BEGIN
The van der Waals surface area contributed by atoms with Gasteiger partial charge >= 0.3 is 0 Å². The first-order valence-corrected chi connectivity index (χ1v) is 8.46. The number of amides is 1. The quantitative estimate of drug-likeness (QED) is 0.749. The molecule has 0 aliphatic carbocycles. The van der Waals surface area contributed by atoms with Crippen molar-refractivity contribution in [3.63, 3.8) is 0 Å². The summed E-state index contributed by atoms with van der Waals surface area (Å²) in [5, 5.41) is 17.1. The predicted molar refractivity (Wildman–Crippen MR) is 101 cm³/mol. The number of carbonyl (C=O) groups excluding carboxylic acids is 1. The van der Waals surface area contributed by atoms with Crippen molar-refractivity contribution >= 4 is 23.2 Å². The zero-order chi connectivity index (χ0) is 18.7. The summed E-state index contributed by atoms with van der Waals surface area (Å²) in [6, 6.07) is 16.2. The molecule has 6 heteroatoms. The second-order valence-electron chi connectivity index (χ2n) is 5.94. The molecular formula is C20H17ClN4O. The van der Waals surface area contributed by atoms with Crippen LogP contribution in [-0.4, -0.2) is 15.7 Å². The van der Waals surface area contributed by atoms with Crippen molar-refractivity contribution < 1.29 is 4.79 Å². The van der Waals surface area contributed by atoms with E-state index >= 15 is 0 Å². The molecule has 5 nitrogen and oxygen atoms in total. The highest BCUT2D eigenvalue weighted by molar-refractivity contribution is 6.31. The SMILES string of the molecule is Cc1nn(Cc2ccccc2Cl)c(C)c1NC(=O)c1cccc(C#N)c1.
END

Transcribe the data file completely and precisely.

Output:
The van der Waals surface area contributed by atoms with Gasteiger partial charge >= 0.3 is 0 Å². The first-order valence-corrected chi connectivity index (χ1v) is 8.46. The number of amides is 1. The quantitative estimate of drug-likeness (QED) is 0.749. The molecule has 0 aliphatic carbocycles. The van der Waals surface area contributed by atoms with Crippen molar-refractivity contribution in [3.63, 3.8) is 0 Å². The summed E-state index contributed by atoms with van der Waals surface area (Å²) in [5, 5.41) is 17.1. The predicted molar refractivity (Wildman–Crippen MR) is 101 cm³/mol. The number of carbonyl (C=O) groups excluding carboxylic acids is 1. The van der Waals surface area contributed by atoms with Crippen molar-refractivity contribution >= 4 is 23.2 Å². The zero-order chi connectivity index (χ0) is 18.7. The summed E-state index contributed by atoms with van der Waals surface area (Å²) in [6, 6.07) is 16.2. The molecule has 6 heteroatoms. The second-order valence-electron chi connectivity index (χ2n) is 5.94. The molecular formula is C20H17ClN4O. The van der Waals surface area contributed by atoms with Crippen LogP contribution in [-0.4, -0.2) is 15.7 Å². The van der Waals surface area contributed by atoms with Crippen molar-refractivity contribution < 1.29 is 4.79 Å². The van der Waals surface area contributed by atoms with E-state index >= 15 is 0 Å². The molecule has 5 nitrogen and oxygen atoms in total. The highest BCUT2D eigenvalue weighted by molar-refractivity contribution is 6.31. The SMILES string of the molecule is Cc1nn(Cc2ccccc2Cl)c(C)c1NC(=O)c1cccc(C#N)c1.